At least 11 killed as armed groups battle for territory in Colombia -government

At least 11 people were killed in clashes between two illegal armed groups in southwestern Colombia over the weekend, the defense minister said on Monday, as he announced rewards for information on the violence and promised better security. The deaths took place in rural areas near Tumaco, a Pacific port city in Narino province, Defense Minister Diego Molano told a news conference.

Reuters | Updated: 23-02-2021 02:45 IST | Created: 23-02-2021 02:45 IST
At least 11 killed as armed groups battle for territory in Colombia -government

At least 11 people were killed in clashes between two illegal armed groups in southwestern Colombia over the weekend, the defense minister said on Monday, as he announced rewards for information on the violence and promised better security.

The deaths took place in rural areas near Tumaco, a Pacific port city in Narino province, Defense Minister Diego Molano told a news conference. The Oliver Sinisterra - a group of former Revolutionary Armed Forces of Colombia (FARC) fighters that rejects a 2016 peace deal - and Los Contadores - a gang - are vying for control of the area, he said.

Among the dead were members of the armed groups and civilians. "We have established that over the weekend there were four incidents where killings took place, presumably related to confrontations of criminals and their search for territorial dominance," said Molano.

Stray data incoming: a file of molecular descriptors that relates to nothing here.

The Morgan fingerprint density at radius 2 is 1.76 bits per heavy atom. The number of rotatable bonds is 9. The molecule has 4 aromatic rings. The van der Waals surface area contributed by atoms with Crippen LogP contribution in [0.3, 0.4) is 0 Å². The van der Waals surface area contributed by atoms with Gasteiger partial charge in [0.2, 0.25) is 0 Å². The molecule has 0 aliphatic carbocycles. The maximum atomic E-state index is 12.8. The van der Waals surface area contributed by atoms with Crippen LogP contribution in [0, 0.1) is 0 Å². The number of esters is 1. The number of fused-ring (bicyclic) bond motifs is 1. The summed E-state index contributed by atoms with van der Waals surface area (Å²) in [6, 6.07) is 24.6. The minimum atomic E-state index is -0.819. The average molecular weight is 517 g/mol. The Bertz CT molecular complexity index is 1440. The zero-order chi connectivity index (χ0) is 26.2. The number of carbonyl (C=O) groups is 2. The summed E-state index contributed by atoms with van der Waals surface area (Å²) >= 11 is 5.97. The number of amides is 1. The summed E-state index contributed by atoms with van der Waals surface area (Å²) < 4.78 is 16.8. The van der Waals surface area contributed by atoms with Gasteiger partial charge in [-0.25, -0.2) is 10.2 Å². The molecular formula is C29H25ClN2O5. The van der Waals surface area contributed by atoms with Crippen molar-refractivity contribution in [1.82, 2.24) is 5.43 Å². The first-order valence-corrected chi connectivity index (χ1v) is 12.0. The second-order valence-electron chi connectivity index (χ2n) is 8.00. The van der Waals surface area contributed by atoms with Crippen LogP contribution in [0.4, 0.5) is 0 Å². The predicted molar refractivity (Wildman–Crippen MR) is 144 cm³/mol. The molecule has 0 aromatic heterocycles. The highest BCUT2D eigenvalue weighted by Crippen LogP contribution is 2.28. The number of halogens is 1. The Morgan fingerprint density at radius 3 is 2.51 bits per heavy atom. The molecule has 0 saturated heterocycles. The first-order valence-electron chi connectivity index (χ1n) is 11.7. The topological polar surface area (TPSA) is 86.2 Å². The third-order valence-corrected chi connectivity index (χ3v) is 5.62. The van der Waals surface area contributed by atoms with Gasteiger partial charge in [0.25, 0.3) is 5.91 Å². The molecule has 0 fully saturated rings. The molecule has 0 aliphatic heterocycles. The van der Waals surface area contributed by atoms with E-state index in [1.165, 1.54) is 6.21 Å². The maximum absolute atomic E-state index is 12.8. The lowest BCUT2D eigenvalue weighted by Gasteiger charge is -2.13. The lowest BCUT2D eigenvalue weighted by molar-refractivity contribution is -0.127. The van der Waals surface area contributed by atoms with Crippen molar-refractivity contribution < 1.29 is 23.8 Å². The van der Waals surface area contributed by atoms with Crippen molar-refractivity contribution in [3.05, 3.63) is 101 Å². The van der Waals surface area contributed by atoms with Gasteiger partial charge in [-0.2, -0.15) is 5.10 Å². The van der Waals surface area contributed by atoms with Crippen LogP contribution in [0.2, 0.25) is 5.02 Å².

There are some 9,700 hectares (23,969 acres) of coca crops in the countryside around Tumaco, enough to produce 75 tonnes of cocaine each year. The crop fuels disputes among illegal armed groups looking to make big profits, Molano said. Rewards of up to $56,000 for information leading to the arrest of 'El Gringo' and 'Mario 40,' the respective leaders of the Oliver Sinisterra and Los Contadores groups, are being offered.

The administration of President Ivan Duque has said it hopes to meet requirements demanded by the country's constitutional court as a precursor to restarting aerial spraying of coca with the herbicide glyphosate, possibly as early as March. Use of the herbicide was suspended in 2015 after the World Health Organization warned it could cause cancer.

Drug trafficking has long fueled Colombia's internal armed conflict, which has left more than 260,000 dead and millions displaced.

(This story has not been edited by Devdiscourse staff and is auto-generated from a syndicated feed.)


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